The NSA’s Rent Is Too Damn High
For months, the American public has received a steady stream of new information detailing the massive scale and scope of the United States’s spying activities. Of course, maintaining a surveillance state powerful enough to reach into the inboxes of world leaders, friend and foe, is not cheap. Indeed, as the Washington Post revealed when it released portions of the so-called Black Budget, this year’s price tag on America’s spook infrastructure comes out to a whopping $52.6 billion.
This is, of course, a tremendous sum — more than double the size of the Department of Agriculture, more than triple the size of NASA; the list goes on. But what really puts this number into perspective is its average cost to each American taxpayer, or what I would call the NSA and associated agencies’ “rent.”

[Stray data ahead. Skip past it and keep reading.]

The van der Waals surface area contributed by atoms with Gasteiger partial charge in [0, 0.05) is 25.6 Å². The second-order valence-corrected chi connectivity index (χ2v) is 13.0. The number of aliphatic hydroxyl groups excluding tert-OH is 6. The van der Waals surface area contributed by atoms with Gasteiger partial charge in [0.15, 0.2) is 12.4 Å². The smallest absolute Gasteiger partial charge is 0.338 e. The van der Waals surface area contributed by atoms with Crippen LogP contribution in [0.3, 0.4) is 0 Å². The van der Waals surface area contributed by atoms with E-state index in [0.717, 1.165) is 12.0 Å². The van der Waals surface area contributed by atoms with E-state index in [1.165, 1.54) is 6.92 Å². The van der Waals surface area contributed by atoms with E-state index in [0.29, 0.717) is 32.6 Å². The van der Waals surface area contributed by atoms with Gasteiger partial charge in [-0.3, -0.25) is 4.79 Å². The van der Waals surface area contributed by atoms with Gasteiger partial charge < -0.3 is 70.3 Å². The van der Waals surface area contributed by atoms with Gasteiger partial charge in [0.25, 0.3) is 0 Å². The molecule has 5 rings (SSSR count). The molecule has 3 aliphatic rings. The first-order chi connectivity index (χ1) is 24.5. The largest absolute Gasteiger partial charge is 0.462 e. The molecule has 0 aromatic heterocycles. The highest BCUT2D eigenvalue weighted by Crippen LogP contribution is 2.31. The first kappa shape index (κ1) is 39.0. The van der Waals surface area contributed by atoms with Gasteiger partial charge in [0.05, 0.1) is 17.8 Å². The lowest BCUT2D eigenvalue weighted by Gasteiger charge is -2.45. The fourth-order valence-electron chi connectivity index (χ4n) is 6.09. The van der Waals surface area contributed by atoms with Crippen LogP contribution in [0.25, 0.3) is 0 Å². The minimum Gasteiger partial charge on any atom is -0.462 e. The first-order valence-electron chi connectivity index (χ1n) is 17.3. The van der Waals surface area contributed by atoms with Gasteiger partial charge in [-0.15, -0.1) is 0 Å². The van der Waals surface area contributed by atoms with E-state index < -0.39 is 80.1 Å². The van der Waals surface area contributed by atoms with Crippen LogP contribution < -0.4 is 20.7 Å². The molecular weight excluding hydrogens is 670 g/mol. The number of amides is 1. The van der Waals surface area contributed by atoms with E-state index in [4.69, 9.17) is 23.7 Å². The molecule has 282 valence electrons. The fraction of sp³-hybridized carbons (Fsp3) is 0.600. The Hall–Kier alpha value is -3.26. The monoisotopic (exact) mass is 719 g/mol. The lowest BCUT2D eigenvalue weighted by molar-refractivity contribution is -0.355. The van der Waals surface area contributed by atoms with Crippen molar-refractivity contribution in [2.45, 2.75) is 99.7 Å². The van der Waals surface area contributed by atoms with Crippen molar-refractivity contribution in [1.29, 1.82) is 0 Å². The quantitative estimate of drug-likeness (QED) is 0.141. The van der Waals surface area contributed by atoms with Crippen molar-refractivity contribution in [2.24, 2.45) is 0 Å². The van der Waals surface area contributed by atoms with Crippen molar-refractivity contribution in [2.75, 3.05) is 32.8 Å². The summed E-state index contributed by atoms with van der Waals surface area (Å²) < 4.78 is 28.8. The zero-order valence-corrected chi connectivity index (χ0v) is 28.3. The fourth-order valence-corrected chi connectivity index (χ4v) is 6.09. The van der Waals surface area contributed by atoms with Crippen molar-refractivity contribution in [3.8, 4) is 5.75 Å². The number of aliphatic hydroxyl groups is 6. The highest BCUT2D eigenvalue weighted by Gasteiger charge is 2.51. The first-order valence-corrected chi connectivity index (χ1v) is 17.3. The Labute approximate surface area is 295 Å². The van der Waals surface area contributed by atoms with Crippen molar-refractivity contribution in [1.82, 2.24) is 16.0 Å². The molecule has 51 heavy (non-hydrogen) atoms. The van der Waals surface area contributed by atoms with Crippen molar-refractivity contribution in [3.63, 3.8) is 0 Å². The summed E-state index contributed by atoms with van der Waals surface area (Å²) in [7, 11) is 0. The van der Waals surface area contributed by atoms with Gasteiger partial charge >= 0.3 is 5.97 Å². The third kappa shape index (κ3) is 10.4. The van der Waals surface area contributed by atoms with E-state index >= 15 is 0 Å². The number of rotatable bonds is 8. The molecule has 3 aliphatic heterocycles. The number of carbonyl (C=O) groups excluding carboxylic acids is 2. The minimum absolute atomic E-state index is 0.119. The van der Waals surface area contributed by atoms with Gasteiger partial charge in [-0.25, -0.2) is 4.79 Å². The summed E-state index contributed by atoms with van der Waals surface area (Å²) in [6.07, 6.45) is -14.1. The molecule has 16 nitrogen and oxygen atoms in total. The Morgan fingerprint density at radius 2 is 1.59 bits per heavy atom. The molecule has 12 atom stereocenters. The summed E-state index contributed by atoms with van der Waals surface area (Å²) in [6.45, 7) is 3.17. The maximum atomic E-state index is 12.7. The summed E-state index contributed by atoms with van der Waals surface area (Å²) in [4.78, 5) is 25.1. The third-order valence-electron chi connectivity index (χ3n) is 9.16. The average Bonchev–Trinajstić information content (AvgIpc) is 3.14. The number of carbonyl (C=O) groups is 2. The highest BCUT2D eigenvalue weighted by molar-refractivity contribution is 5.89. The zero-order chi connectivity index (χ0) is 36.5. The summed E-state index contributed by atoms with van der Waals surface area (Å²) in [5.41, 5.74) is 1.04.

Yes, the NSA’s rent, charged to every taxpayer living under its web of surveillance, comes out to an exorbitant $574 per year. If this is the price the federal government is charging American taxpayers to have their own privacy invaded, then I say the NSA’s rent is too damn high.
Normally, at the end of one of these blogs, I would ask a rhetorical question like, “Washington, are you listening?” But in this case, we know Washington is listening, and now we know how much we’re being charged for it.
Steve H. Hanke is a professor of applied economics at Johns Hopkins University in Baltimore and a senior fellow at the Cato Institute in Washington, D.C. You can follow Prof. Hanke on Twitter @Steve_Hanke or his website at Cato.
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